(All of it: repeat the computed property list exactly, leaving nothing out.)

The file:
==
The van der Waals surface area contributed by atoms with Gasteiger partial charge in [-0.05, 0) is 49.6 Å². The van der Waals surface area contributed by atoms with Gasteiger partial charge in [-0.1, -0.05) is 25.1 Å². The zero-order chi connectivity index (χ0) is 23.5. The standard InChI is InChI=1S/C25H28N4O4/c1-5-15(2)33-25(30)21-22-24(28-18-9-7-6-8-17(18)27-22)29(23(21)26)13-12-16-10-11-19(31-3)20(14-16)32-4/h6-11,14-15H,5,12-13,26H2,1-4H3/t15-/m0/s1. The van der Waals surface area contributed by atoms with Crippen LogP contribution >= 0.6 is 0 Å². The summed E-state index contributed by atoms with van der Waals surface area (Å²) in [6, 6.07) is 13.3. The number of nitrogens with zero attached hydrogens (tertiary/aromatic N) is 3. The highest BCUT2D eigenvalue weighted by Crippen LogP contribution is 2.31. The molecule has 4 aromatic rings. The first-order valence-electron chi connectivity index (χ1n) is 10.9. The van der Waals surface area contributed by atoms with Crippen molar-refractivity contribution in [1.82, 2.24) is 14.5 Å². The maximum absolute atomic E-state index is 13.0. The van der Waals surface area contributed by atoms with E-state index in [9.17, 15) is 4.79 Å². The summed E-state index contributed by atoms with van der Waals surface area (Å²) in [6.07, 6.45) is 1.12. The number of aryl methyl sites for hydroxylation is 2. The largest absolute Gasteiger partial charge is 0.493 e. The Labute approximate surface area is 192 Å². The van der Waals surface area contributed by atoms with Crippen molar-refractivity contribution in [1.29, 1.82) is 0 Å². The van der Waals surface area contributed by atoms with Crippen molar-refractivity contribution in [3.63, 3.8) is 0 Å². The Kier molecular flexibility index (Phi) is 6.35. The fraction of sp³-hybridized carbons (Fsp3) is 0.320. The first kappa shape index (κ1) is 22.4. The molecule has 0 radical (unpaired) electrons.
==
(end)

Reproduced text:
The van der Waals surface area contributed by atoms with Gasteiger partial charge in [-0.05, 0) is 49.6 Å². The van der Waals surface area contributed by atoms with Gasteiger partial charge in [-0.1, -0.05) is 25.1 Å². The zero-order chi connectivity index (χ0) is 23.5. The standard InChI is InChI=1S/C25H28N4O4/c1-5-15(2)33-25(30)21-22-24(28-18-9-7-6-8-17(18)27-22)29(23(21)26)13-12-16-10-11-19(31-3)20(14-16)32-4/h6-11,14-15H,5,12-13,26H2,1-4H3/t15-/m0/s1. The van der Waals surface area contributed by atoms with Crippen LogP contribution >= 0.6 is 0 Å². The summed E-state index contributed by atoms with van der Waals surface area (Å²) in [6, 6.07) is 13.3. The number of nitrogens with zero attached hydrogens (tertiary/aromatic N) is 3. The highest BCUT2D eigenvalue weighted by Crippen LogP contribution is 2.31. The molecule has 4 aromatic rings. The first-order valence-electron chi connectivity index (χ1n) is 10.9. The van der Waals surface area contributed by atoms with Crippen molar-refractivity contribution in [1.82, 2.24) is 14.5 Å². The maximum absolute atomic E-state index is 13.0. The van der Waals surface area contributed by atoms with E-state index in [9.17, 15) is 4.79 Å². The summed E-state index contributed by atoms with van der Waals surface area (Å²) in [6.07, 6.45) is 1.12. The number of aryl methyl sites for hydroxylation is 2. The largest absolute Gasteiger partial charge is 0.493 e. The Labute approximate surface area is 192 Å². The van der Waals surface area contributed by atoms with Crippen molar-refractivity contribution in [1.29, 1.82) is 0 Å². The van der Waals surface area contributed by atoms with Crippen molar-refractivity contribution in [3.63, 3.8) is 0 Å². The Kier molecular flexibility index (Phi) is 6.35. The fraction of sp³-hybridized carbons (Fsp3) is 0.320. The first kappa shape index (κ1) is 22.4. The molecule has 0 radical (unpaired) electrons.